Tuesday, June 21, 2016

Let’s Talk about Writing: Part Three – Climax & Conclusion

Let’s Talk about Writing:
Part Three – Climax & Conclusion
Continuing in my three-part series focused on getting back to the basics of writing, in my last post I focused the importance of language and dialogue. 

Now that you have strong characters and your use of language and dialogue add to your story, you will need to continue to develop the plot and move the story along to its natural ending.  With each new event in your story, the excitement builds as you get closer to revealing the dramatic payoff for the reader.  A story's climax heightens when it seems like all is lost and the protagonist isn't going to win.  This is when the main character has to make their big decision.  At this point, the reader should be on the edge of his or her seat, wondering what the protagonist will choose to do and what will happen after the choice is made.

Just when the protagonist is about to make his or her final decision, an idea might come to mind that he or she hadn't considered before, or the antagonist makes a fatal error, or perhaps there's a loophole the character conveniently leaps through. This is the point where things are turned around for the protagonist character, and either they are about to achieve an ultimate goal, or the character realizes something that ends up being more important than achieving the goal.   At this point in your story, the goal has been either resolved or abandoned, depending on your plot decisions.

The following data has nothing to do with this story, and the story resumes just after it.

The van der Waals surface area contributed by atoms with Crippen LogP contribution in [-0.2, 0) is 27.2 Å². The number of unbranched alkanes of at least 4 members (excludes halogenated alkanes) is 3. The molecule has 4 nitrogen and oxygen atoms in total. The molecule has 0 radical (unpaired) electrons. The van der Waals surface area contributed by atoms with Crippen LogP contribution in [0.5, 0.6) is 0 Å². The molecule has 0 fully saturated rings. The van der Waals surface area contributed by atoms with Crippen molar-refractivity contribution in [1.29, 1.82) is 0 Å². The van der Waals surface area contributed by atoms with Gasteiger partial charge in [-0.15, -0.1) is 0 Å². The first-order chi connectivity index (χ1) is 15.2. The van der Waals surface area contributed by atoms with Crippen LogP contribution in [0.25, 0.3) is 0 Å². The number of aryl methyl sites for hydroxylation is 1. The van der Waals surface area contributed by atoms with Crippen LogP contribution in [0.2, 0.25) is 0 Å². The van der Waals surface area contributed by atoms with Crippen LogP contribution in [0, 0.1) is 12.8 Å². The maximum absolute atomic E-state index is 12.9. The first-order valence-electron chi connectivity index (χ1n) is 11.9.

While it may be convenient to allow someone or something to come in and rescue the protagonist; the protagonist must be the one to take care of his or her own problem.  This is where the character learns something important about himself or herself.  Someone who was meek might discover that she has strength. A pessimist might find himself a little more optimistic.  This growth is the payoff for your reader.  

As you relate events that occur after the character achieves his or her goal, you are entering the falling action and you are now ready to write your conclusion.  As a reader, I personally don’t like everything tied up in a perfect little bow, but I do appreciate it when I can see how each of the events of the story all come together for a larger meaning.  It is important to come back to any unfinished business earlier in the story.  The conclusion of your story needs to let the reader know how your character has changed. In fact, the last sentence is just as important as the first sentence of your story. Your job is to end the story with something the reader will carry long after she has finished reading it.

It all sounds so very simple....but as any good writer will tell you, it is much easier said than done.  

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